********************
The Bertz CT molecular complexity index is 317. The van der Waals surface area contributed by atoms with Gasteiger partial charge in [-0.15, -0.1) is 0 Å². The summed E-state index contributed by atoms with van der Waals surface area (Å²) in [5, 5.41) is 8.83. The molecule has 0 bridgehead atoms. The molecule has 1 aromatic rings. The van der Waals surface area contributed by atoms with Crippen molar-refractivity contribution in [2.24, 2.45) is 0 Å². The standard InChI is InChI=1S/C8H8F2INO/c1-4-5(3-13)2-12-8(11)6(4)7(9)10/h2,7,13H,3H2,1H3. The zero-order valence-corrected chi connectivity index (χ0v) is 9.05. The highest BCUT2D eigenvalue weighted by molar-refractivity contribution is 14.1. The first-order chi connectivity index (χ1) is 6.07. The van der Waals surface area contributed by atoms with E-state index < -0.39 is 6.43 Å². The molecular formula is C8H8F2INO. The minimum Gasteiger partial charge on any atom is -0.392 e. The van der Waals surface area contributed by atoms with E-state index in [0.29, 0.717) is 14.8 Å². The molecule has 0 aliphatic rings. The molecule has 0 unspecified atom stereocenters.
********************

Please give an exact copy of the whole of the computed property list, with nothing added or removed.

The Bertz CT molecular complexity index is 317. The van der Waals surface area contributed by atoms with Gasteiger partial charge in [-0.15, -0.1) is 0 Å². The summed E-state index contributed by atoms with van der Waals surface area (Å²) in [5, 5.41) is 8.83. The molecule has 0 bridgehead atoms. The molecule has 1 aromatic rings. The van der Waals surface area contributed by atoms with Crippen molar-refractivity contribution in [2.24, 2.45) is 0 Å². The standard InChI is InChI=1S/C8H8F2INO/c1-4-5(3-13)2-12-8(11)6(4)7(9)10/h2,7,13H,3H2,1H3. The zero-order valence-corrected chi connectivity index (χ0v) is 9.05. The highest BCUT2D eigenvalue weighted by molar-refractivity contribution is 14.1. The first-order chi connectivity index (χ1) is 6.07. The van der Waals surface area contributed by atoms with E-state index < -0.39 is 6.43 Å². The molecular formula is C8H8F2INO. The minimum Gasteiger partial charge on any atom is -0.392 e. The van der Waals surface area contributed by atoms with E-state index in [0.29, 0.717) is 14.8 Å². The molecule has 0 aliphatic rings. The molecule has 0 unspecified atom stereocenters.